“I am praying for them; I am not praying for the world but for those whom thou hast given me, for they are thine; all mine are thine, and thine are mine, and I am glorified in them. And now I am no more in the world, but they are in the world, and I am coming to thee. Holy Father, keep them in thy name, which thou hast given me, that they may be one, even as we are one…I do not pray for these only, but also for those who believe in me through their word, that they may all be one; even as thou, Father, art in me, and I in thee, that they also may be in us, so that the world may believe that thou hast sent me. The glory which thou hast given me I have given to them, that they may be one even as we are one, I in them and thou in me, that they may become perfectly one, so that the world may know that thou hast sent me and hast loved them even as thou hast loved me.” – John 17:9-11,20-23 [emphases mine]
If we fail to show love to one another and are not unified, we are failing to faithfully show God’s love to the world. If our deeds do not match our words, we misrepresent the Gospel.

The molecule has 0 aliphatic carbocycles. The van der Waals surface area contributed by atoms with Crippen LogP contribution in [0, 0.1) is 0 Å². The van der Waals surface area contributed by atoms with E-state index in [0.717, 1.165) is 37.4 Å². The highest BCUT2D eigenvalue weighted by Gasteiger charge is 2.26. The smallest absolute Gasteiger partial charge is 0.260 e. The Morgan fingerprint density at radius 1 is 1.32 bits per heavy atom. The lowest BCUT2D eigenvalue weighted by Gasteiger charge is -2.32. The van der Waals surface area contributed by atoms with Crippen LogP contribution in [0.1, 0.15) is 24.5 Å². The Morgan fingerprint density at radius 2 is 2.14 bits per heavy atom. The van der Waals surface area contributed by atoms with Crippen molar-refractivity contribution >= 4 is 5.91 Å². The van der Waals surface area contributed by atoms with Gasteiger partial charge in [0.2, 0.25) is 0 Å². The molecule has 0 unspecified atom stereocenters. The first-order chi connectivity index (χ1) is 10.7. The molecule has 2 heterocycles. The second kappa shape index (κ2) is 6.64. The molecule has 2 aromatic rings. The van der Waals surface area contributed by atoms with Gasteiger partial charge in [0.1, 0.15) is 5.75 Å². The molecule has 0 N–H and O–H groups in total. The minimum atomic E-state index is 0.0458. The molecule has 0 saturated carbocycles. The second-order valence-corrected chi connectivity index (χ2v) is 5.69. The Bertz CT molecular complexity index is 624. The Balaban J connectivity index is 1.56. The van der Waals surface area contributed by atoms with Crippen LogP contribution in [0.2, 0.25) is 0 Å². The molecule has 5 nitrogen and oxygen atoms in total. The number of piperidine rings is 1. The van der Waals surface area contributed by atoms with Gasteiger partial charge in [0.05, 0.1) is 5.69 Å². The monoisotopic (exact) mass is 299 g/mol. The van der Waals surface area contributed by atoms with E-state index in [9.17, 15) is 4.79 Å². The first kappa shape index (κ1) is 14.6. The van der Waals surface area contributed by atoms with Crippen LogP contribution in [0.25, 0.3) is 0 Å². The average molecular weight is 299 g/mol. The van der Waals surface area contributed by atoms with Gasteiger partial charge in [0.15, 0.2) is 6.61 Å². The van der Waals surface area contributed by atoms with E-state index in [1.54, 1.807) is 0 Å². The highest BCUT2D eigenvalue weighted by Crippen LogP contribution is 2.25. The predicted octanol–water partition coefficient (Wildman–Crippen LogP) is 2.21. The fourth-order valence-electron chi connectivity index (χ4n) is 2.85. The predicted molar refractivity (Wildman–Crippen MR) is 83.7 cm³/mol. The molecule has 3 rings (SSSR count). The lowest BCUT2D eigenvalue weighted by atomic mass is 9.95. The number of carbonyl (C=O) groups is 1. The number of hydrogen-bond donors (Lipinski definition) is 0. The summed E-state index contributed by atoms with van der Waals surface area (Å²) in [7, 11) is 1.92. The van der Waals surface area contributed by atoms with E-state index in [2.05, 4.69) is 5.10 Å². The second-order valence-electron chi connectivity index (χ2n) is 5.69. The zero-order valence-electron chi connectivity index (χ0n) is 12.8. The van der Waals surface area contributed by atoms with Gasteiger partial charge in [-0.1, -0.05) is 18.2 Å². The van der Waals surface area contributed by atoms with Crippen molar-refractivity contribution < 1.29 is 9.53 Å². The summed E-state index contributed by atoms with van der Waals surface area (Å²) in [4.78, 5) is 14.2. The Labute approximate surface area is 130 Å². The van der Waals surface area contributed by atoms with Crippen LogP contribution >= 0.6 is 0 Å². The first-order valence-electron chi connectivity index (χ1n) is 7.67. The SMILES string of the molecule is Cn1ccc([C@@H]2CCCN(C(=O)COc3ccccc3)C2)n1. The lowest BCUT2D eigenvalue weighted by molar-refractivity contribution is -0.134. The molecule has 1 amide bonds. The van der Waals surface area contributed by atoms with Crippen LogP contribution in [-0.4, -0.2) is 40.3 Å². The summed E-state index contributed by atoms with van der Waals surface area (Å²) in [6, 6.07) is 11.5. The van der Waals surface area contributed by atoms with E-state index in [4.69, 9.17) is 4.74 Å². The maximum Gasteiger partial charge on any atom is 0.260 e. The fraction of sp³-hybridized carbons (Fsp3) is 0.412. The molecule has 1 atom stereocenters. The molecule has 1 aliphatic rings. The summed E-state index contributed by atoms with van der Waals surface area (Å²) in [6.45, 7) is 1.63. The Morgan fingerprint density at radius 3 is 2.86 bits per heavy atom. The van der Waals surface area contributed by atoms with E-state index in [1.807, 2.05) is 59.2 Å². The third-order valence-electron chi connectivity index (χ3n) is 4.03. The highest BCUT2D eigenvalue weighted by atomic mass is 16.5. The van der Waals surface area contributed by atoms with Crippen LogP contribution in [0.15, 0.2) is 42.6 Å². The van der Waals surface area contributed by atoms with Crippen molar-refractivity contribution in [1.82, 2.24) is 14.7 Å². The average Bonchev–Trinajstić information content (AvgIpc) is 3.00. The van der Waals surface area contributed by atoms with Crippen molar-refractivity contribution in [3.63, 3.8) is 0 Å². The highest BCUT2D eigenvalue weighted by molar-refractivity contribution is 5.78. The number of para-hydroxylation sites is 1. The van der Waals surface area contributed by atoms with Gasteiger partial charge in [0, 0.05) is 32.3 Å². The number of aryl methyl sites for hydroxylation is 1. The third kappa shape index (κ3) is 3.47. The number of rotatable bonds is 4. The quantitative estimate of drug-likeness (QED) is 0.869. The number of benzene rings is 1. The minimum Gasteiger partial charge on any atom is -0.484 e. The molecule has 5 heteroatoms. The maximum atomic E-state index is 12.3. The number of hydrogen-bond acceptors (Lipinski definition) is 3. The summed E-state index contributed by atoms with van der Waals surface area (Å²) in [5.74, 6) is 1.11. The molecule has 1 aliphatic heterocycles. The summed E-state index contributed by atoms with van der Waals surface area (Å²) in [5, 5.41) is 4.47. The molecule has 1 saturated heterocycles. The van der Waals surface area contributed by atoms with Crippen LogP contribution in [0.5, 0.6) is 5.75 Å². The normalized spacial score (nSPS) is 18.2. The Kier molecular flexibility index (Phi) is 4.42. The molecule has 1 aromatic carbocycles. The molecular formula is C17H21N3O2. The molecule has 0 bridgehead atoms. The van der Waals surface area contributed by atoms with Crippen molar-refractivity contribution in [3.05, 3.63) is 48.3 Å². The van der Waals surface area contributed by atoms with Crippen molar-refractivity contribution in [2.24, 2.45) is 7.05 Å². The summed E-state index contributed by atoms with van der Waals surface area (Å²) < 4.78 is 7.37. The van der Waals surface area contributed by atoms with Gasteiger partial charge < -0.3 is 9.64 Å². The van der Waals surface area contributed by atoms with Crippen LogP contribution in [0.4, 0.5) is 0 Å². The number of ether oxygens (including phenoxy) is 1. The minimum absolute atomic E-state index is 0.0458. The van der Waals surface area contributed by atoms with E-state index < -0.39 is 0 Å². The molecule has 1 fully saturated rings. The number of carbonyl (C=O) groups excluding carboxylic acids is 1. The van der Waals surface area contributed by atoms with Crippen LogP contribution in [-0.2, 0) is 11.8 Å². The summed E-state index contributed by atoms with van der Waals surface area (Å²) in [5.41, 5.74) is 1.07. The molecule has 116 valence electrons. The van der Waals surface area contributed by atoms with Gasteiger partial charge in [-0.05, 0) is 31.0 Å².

“A little leaven leavens the whole lump…I wish those who unsettle you would mutilate themselves! For you were called to freedom, brethren; only do not use your freedom as an opportunity for the flesh, but through love be servants of one another. For the whole law is fulfilled in one word, ‘You shall love your neighbor as yourself.’ But if you bite and devour one another take heed that you are not consumed by one another. But I say, walk by the Spirit, and do not gratify the desires of the flesh. For the desires of the flesh are against the Spirit, and the desires of the Spirit are against the flesh; for these are opposed to each other, to prevent you from doing what you would. But if you are led by the Spirit you are not under the law. Now the works of the flesh are plain: fornication, impurity, licentiousness, idolatry, sorcery, enmity, strife, jealousy, anger, selfishness, dissension, party spirit, envy, drunkenness, carousing, and the like. I warn you, as I warned you before, that those who do such things shall not inherit the kingdom of God. But the fruit of the Spirit is love, joy, peace, patience, kindness, goodness, faithfulness, gentleness, self-control; against such there is no law. And those who belong to Christ Jesus have crucified the flesh with its passions and desires. If we live by the Spirit, let us also walk by the Spirit. Let us have no self-conceit, no provoking of one another, no envy of one another.” – Galatians 5:9,12-26 [emphases mine]